Medical Malpractice Lawsuits Compensate Victims of Serious Mistakes and Do Not Contribute to Higher Health Care Costs

Medical malpractice lawsuits serve at least two beneficial purposes:

· They provide financial compensation to victims of preventable medical errors

· They can expose and end practices by hospitals and medical providers that contributed to a particular medical error, so no other individual has to suffer from the same mistake.

What medical malpractice lawsuits do not do, however, is make the cost of medical care higher, despite oft-repeated claims to the contrary.

The latest proof of this comes from a just-released study from Public Citizen, which promotes consumers’ interests before the federal government. The study finds no link between medical malpractice lawsuit compensation and an upward push on medical costs. And far from “frivolous,” the study shows that over 60 percent of medical malpractice payments in 2012 went to patients who suffered brain damage, major permanent injury, quadriplegia, and death, from medication errors, hospital mistakes, and other forms of medical malpractice.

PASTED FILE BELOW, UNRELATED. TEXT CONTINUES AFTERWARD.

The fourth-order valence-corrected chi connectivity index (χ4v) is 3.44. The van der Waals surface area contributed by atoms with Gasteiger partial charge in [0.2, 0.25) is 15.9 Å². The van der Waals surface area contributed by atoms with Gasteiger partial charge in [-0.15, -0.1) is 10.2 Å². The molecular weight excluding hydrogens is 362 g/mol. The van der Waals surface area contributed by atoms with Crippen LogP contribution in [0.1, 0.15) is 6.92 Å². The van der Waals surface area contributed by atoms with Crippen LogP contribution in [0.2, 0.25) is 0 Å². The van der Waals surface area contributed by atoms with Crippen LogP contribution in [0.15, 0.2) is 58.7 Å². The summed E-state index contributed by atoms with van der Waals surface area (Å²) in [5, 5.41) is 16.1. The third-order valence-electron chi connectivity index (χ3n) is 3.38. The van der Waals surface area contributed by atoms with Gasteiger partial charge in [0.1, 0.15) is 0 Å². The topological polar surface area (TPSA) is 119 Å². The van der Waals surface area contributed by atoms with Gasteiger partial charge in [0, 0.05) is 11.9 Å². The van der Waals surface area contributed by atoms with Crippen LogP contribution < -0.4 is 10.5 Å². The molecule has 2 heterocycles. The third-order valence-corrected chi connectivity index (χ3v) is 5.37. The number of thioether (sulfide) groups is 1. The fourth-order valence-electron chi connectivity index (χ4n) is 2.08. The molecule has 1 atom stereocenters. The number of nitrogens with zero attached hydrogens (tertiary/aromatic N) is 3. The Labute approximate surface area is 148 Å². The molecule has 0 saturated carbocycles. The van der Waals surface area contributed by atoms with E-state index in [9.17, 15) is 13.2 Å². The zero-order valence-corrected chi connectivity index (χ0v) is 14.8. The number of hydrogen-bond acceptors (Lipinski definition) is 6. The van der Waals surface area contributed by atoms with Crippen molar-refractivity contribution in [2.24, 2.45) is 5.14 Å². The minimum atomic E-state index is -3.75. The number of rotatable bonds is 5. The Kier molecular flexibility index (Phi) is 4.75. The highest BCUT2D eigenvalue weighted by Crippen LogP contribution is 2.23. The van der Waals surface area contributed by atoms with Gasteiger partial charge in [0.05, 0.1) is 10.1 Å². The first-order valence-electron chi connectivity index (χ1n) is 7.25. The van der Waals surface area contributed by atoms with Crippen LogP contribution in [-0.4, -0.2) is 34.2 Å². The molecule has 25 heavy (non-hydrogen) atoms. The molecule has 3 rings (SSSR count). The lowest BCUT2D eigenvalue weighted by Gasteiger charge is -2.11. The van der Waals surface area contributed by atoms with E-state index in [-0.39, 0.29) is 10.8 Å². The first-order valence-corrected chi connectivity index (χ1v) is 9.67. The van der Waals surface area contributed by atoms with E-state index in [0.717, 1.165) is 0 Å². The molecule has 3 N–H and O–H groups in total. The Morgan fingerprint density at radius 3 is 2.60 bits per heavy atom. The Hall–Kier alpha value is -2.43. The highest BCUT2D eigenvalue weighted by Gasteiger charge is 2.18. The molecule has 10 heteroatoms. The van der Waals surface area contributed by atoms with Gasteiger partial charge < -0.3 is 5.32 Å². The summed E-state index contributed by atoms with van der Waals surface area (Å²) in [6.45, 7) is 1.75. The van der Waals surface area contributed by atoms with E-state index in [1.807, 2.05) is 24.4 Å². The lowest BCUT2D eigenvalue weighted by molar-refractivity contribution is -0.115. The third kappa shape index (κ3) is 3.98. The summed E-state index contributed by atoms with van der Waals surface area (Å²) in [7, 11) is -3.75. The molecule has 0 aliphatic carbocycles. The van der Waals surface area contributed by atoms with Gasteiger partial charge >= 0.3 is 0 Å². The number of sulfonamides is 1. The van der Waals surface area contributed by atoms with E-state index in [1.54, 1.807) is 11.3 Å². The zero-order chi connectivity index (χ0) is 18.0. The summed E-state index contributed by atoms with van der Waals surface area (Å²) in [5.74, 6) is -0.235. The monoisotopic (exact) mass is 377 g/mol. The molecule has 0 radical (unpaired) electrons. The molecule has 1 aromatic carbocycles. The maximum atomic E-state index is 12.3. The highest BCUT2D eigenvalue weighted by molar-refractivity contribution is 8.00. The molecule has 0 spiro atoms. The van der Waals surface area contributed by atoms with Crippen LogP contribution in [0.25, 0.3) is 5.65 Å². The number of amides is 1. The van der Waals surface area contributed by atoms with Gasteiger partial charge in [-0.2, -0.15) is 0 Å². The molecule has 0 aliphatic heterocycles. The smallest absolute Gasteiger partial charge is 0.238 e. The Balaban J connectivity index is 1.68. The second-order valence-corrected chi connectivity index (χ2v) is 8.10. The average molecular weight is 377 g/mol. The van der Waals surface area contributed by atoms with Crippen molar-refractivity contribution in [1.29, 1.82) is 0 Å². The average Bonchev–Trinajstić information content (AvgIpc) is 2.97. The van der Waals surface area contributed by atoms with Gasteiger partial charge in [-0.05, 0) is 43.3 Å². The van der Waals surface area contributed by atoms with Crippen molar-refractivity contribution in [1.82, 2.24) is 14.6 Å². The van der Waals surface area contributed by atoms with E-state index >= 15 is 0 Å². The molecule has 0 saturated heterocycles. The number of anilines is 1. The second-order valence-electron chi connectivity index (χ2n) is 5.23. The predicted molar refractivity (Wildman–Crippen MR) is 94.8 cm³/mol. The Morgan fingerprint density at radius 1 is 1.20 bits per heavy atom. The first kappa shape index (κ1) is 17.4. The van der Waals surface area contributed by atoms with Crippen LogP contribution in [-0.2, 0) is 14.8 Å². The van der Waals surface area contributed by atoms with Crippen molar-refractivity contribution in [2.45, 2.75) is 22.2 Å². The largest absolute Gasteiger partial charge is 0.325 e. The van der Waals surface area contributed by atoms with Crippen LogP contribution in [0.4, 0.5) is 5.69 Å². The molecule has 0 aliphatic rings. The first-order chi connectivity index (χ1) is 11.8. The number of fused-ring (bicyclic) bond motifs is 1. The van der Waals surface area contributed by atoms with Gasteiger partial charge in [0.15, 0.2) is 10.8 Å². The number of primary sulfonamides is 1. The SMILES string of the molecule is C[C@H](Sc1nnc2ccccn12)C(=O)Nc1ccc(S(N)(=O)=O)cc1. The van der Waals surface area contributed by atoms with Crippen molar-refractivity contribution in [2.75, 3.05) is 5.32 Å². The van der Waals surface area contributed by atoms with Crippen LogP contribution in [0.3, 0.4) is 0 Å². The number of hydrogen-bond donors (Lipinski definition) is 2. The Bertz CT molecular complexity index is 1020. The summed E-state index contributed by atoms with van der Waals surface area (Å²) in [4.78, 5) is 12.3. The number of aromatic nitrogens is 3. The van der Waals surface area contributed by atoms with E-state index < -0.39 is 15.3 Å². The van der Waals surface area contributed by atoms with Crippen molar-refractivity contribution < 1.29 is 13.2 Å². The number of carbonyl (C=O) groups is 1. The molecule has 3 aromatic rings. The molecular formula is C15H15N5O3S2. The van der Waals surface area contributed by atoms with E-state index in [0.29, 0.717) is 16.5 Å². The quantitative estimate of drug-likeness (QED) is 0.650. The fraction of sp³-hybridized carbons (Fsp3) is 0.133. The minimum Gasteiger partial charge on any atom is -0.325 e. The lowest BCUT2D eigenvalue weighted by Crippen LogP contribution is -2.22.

The authors point out that, since 2003, the amount and number of payments to victims of medical malpractice have decreased every year, with the number of payments hitting an all-time low in 2012. So, per proponents of patients’ rights, medical care costs should have fallen in a similar fashion.

But that didn’t happen.

According to the study, the cost of health care in this country since 2003 has risen 58.3 percent while medical malpractice litigation costs have fallen 28.8 percent. If medical costs followed the same downward trend as medical malpractice compensation, the study says that in 2012 the cost of the nation’s health care should have been $1.3 trillion. The actual cost came in at $2.8 trillion.

The authors examined the pay for physicians in six practice areas – anesthesiology, cardiology, general surgery, internal medicine, obstetrics-gynecology, and radiology – and the pay of health care CEOS from 2003 to 2013. They found that the pay for CEOs and for all but two practice specialties well-exceeded inflation, and suggest this financial compensation was a key factor in driving up health care costs, not the compensation provided to those who have suffered from medical errors.